Objective: Diabetic nephropathy (DN) remains the most common cause of end-stage renal disease and is a major cause of mortality in type 2 diabetes. Insulin sensitivity is an important determinant of renal health in adults with type 2 diabetes, but limited data exist in adolescents. We hypothesized that measured insulin sensitivity (glucose infusion rate [GIR]) would be associated with early markers of DN reflected by estimated glomerular filtration rate (eGFR) and albumin-creatinine ratio (ACR) in adolescents with type 2 diabetes.
Research design and methods: Type 2 diabetic (n = 46), obese (n = 29), and lean (n = 19) adolescents (15.1 ± 2.2 years) had GIR measured by hyperinsulinemic-euglycemic clamps. ACR was measured and GFR was estimated by the Bouvet equation (combined creatinine and cystatin C).
Results: Adolescents with type 2 diabetes had significantly lower GIR, and higher eGFR and ACR than obese or lean adolescents. Moreover, 34% of type 2 diabetic adolescents had albuminuria (ACR ≥30 mg/g), and 24% had hyperfiltration (≥135 mL/min/1.73 m2). Stratifying ACR and eGFR into tertiles, adolescents with type 2 diabetes in the highest tertiles of ACR and eGFR had respectively lower GIR than those in the mid and low tertiles, after adjusting for age, sex, Tanner stage, BMI, and HbA1c (P = 0.02 and P = 0.04). GIR, but not HbA1c, LDL, or systolic blood pressure, was also associated with eGFR after adjusting for sex and Tanner stage (β ± SE: -2.23 ± 0.87; P = 0.02).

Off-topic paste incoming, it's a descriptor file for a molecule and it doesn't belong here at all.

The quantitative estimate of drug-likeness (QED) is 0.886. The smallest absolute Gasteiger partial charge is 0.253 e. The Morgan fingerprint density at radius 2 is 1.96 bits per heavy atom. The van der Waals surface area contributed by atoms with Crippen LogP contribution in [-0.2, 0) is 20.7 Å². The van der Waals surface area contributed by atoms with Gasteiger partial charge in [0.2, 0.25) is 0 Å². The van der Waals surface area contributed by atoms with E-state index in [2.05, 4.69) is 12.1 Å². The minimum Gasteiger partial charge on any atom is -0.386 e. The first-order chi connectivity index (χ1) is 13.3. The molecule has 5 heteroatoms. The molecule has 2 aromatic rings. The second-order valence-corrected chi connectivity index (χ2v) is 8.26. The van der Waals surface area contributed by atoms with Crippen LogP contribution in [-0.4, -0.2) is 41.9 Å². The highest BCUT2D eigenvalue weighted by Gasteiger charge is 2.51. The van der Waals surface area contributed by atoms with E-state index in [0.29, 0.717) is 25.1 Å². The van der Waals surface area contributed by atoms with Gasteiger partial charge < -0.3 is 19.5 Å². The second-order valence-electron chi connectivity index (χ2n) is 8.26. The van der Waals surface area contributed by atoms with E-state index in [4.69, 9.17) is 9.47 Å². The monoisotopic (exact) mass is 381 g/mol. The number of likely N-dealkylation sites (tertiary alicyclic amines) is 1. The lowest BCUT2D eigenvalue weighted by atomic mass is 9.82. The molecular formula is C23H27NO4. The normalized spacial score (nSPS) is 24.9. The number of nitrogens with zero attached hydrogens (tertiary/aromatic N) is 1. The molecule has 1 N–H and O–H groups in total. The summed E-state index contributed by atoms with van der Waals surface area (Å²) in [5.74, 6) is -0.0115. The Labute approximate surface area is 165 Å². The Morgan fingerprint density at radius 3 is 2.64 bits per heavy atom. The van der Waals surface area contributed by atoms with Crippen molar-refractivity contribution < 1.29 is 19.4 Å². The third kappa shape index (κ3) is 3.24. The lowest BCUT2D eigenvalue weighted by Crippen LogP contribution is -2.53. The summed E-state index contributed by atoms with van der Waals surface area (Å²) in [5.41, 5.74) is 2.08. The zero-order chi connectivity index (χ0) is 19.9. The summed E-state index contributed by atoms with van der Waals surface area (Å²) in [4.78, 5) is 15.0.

Conclusions: A significant proportion of adolescents with type 2 diabetes showed evidence of early DN, and insulin sensitivity, rather than HbA1c, blood pressure, or lipid control, was the strongest determinant of renal health.
© 2014 by the American Diabetes Association. Readers may use this article as long as the work is properly cited, the use is educational and not for profit, and the work is not altered.